Professor Dr Karl-Heinz Ernst, a distinguished Senior Researcher and Head of Molecular Surface Science at Empa – Swiss Federal Laboratories for Materials Science and Technology discusses how he manipulates single molecules and what technique has revolutionized surface science.
Q: What research projects are you and your group currently working on?
We’re interested in all types of molecular dynamics that are important in surface chemistry and heterogeneous catalysis. Our activities are manifold, but all located in the field of surface science. The main activities are 2D crystallization of chiral molecules on single-crystal surfaces, modification of surfaces with curved aromatic molecules and single-molecular surfaces dynamics triggered by inelastic electron tunneling. We use surface sensitive techniques, in particular scanning tunneling microscopy (STM) as a main research tool.
Molecular recognition among chiral molecules is very important in many processes. For example, crystallization is the most important way for separating chiral molecules into their left- and right-handed isomers, but it is not well understood. By means of well-defined model systems, that is, single crystalline surfaces in ultrahigh vacuum, we study the aggregation of chiral molecules. This allows us to use ultrasensitive methods with sub-molecular resolution.
A similar approach allows us to manipulate single molecules. At a very low temperature we tunnel electrons through them and watch how they react upon excitation. We let them jump, roll, flip or break apart.
Q: What motivated you to pursue this field of research?
Twenty years ago the Swiss National Science Foundation launched a priority program for Nanosciences. Working for a Materials Research Institute, I had the idea to synthesize new chiral materials. The reviewers liked the idea and granted support. We never really synthesized what we planned, because we got stuck looking at fascinating processes in chiral molecular monolayers before moving on. We came to manipulation of single molecules actually due to a part-time retirement of one of the world experts in the field, Karl-Heinz Rieder. He joined my group as post-prof, brought one of his old low-temperature STMs from Berlin with him, and we started ‘tickling’ single molecules with electrons.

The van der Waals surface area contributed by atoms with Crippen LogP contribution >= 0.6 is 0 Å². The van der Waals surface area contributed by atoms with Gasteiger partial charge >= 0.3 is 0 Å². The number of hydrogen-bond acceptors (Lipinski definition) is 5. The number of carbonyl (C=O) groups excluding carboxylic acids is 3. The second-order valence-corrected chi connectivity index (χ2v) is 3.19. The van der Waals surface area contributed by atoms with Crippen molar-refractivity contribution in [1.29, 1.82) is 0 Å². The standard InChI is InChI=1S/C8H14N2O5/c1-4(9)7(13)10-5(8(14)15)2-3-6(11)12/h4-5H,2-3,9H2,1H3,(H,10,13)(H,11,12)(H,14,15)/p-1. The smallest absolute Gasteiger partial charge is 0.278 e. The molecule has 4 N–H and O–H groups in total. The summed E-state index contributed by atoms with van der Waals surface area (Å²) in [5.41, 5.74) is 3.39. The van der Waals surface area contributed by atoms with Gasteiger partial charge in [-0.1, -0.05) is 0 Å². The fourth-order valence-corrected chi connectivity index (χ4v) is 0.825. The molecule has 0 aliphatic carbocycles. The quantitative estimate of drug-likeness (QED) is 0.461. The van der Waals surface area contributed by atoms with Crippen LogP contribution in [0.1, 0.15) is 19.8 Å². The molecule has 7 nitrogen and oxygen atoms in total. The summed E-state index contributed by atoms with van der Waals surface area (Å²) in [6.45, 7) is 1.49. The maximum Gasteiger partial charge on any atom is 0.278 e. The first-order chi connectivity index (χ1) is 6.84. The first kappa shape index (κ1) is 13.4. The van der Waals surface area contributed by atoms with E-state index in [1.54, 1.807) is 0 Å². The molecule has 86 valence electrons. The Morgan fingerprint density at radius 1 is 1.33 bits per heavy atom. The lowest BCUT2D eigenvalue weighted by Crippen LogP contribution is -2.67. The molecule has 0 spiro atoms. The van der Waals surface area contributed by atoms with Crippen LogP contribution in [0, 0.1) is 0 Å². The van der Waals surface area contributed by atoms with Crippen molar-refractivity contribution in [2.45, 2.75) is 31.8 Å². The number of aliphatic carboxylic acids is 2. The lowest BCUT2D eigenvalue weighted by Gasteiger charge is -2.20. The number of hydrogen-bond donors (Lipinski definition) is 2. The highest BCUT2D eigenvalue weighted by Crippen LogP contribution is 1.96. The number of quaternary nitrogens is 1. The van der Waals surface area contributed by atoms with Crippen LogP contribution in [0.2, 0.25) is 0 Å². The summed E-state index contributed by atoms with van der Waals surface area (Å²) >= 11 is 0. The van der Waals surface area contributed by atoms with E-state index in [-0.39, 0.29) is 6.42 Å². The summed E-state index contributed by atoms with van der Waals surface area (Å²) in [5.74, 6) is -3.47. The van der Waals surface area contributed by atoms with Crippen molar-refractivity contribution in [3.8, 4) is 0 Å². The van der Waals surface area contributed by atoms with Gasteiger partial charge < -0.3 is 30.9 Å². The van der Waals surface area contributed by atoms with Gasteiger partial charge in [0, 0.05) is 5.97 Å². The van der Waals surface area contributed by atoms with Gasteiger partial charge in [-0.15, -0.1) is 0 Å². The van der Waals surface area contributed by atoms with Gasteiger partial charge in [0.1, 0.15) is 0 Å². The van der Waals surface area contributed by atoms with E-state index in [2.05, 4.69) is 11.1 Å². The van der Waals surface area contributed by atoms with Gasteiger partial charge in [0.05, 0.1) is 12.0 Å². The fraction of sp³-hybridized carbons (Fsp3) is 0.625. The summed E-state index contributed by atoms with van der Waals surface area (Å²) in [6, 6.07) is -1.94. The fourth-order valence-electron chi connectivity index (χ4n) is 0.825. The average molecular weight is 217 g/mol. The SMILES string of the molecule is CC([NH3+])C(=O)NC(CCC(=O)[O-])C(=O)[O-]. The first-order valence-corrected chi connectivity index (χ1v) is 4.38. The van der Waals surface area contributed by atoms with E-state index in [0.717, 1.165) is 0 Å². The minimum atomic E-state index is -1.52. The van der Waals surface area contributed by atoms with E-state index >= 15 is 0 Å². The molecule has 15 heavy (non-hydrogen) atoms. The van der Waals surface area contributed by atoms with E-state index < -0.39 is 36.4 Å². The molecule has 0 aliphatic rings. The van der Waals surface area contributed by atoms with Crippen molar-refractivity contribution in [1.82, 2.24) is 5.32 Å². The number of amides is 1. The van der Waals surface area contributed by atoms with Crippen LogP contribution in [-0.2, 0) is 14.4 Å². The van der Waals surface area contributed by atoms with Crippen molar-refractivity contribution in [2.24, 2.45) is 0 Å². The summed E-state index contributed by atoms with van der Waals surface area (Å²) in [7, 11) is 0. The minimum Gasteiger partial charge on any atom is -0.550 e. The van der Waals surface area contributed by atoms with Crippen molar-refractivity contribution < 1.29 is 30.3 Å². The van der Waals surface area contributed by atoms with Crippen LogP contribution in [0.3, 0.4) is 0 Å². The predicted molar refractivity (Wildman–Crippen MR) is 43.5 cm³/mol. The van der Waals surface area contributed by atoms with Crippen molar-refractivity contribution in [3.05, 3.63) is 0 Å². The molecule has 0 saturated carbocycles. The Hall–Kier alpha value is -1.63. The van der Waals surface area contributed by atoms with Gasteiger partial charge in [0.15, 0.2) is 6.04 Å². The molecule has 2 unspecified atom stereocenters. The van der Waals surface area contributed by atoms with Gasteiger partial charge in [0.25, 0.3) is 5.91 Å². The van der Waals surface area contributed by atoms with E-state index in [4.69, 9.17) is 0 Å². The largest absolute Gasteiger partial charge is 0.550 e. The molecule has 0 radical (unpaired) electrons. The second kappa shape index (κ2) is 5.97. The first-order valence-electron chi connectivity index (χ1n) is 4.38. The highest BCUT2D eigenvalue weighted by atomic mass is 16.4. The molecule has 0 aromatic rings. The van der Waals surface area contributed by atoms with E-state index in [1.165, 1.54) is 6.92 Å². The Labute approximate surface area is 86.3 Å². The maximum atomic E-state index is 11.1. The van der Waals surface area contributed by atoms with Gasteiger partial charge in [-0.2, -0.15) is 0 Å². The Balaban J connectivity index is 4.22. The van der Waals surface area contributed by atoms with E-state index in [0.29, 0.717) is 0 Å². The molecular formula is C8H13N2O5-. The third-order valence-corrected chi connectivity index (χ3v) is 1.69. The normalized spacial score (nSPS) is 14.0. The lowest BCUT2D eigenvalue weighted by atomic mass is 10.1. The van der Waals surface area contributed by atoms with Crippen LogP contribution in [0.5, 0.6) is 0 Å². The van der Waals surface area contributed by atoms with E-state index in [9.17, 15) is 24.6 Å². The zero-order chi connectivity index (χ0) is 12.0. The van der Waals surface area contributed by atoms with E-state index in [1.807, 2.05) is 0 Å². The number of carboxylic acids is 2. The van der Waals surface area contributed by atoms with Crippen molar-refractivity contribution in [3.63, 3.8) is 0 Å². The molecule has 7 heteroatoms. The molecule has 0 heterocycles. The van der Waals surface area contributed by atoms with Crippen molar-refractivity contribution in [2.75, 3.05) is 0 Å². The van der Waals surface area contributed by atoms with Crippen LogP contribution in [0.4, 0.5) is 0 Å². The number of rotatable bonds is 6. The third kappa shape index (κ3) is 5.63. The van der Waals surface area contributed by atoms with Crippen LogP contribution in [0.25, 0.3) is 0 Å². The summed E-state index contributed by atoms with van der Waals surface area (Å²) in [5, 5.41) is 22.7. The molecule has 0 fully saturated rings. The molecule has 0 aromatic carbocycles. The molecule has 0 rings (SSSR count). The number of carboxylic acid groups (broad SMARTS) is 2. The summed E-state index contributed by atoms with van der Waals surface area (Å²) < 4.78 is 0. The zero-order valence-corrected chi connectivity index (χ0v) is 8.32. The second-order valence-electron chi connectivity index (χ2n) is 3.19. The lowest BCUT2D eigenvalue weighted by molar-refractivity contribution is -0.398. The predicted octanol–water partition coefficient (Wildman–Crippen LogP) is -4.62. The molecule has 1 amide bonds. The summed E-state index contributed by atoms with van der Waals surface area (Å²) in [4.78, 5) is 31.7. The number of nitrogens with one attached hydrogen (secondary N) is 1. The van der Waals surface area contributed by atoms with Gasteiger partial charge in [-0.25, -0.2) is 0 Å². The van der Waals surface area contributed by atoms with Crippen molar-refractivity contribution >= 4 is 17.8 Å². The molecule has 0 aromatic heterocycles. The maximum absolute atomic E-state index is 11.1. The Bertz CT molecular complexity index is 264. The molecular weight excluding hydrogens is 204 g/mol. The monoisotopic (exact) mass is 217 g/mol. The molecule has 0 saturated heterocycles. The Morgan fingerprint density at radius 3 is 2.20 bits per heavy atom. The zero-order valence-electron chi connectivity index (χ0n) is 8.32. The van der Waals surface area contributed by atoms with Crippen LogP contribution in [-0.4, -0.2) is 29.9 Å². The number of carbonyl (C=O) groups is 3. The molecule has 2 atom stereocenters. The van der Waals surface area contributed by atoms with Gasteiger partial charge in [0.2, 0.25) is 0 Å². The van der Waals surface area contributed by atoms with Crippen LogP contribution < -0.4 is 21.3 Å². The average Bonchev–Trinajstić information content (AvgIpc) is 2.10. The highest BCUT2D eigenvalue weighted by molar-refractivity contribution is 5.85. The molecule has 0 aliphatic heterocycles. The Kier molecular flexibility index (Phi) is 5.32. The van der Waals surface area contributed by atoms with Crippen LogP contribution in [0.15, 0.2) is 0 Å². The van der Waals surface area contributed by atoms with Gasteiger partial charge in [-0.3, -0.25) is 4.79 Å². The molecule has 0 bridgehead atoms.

Q: Where do you think the field is heading?
The ultimate dream is to use the acquired knowledge for creating new materials or useful processes. We found a new amplification process where a few dopant molecules switch very thin crystals into single handedness. This might be used one day for manipulation of crystallization in general. Crystal engineers still have little control of polymorphism of molecular crystals, a very important aspect in pharmaceutical science. A very promising new research tool of molecular physics is manipulating the charge of adsorbed molecules by gating graphene. By just turning a knob, we will be able push or pull electrons into or from molecules and study how they react or if thin layers become superconducting. This has been made possible by the progress in nanotechnology. Single molecule manipulation is now entering the field of artificial molecular motors. After we have shown that special motor molecules can ‘drive’ uni-directionally across a surface, the community needs to better understand how it actually works and how energy is dissipated in such process.